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actions de concertation citoyenne
participation citoyenne aux prises de décision d'intérêt général
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Rescooped by association concert urbain from Urban Life
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A Grand Idea To Revitalize A City, Using Living Art

A Grand Idea To Revitalize A City, Using Living Art | actions de concertation citoyenne | Scoop.it

 

David Lagé believes that East Buffalo needs a bit of TLC. The Brooklyn-based architect established Terrainsvagues as a type of think-tank for discussions around the plight of vacant plots that have popped up in cities grappling with their less-than-bustling, post-industrial realities.
For Art Farms, its first initiative, Lagé teamed up with co-curator Andrea Salvini to revitalize the upstate Rust Belt region from the earth up.

Lagé and Salvini believe that the element of engagement will deepen a connection between residents and new local cooperatives establishing community gardens at vacant lots. They enlisted five local artists to create free-standing sculptures for three established locales: Wilson Street Urban Farm, Cold Spring Farm, and Michigan Street Farm with a single stipulation: Their site-specific works must somehow, someway support agricultural activity...


Via Lauren Moss, Jandira Feijó
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Emilie Wacogne's curator insight, February 27, 2013 8:15 AM

La revitalisation de la "Rust Belt" américaine par l'Art...

Lorraine Chaffer's curator insight, June 1, 2013 7:53 AM

Improving the liveability of places can involve engaging the community - street art and unique installations can be effective in achieving this.



Rescooped by association concert urbain from Sustainable Thinking
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Continuing the Conversation: Towards an Architecture of Place | Sustainable Cities Collective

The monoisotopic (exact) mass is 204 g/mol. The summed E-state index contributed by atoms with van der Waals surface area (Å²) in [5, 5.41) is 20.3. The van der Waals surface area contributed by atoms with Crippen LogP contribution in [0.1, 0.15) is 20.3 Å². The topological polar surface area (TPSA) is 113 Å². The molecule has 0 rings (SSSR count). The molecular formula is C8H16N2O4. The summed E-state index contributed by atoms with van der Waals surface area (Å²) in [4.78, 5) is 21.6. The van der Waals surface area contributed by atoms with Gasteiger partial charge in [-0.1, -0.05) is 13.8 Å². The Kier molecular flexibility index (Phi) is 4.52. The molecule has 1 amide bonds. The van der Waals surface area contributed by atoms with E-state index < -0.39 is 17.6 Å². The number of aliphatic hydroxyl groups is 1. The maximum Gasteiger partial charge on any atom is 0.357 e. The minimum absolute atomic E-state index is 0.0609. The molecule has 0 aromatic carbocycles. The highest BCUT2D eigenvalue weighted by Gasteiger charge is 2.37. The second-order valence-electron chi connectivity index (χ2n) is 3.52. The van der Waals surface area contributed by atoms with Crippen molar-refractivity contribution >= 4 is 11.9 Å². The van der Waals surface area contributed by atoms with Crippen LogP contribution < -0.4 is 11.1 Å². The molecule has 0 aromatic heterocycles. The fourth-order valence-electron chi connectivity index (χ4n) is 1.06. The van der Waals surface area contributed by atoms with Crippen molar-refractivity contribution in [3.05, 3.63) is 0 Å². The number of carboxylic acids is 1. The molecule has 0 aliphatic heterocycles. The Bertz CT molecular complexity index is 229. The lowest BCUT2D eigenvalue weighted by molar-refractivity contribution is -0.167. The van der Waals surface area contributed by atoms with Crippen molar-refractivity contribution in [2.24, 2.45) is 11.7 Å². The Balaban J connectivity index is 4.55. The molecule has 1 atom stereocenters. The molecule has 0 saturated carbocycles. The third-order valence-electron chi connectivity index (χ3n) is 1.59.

Continuing the Conversation: Towards an Architecture of Place | Sustainable Cities Collective | actions de concertation citoyenne | Scoop.it

Says Suzan Hampton of Koolhaas' Seattle Public Library, which is in the Architecture of Place Hall of Shame: "It feels like being in an airport terminal in there."

 

The idea behind good Placemaking, and using a Place-centered approach when designing a building or public space, is not that each individual within a given community is the expert on what that space should look like, but that the community, as a group, has an important expertise about how that space is used, and how the people most likely to enliven it on a day-to-day basis (themselves) are most likely to do so. Another commenter, Gil, makes this case quite well:

 

At the end of the day it is people’s perceptions of how great, or not so great, their places are that matters most…I have yet to attend a public hearing on a proposed project where anything resembling “community attachment” has emerged in the dialogue that emanates from the planners, or engineers, or architects, or those that interpret the rules.


Via Wa Gon
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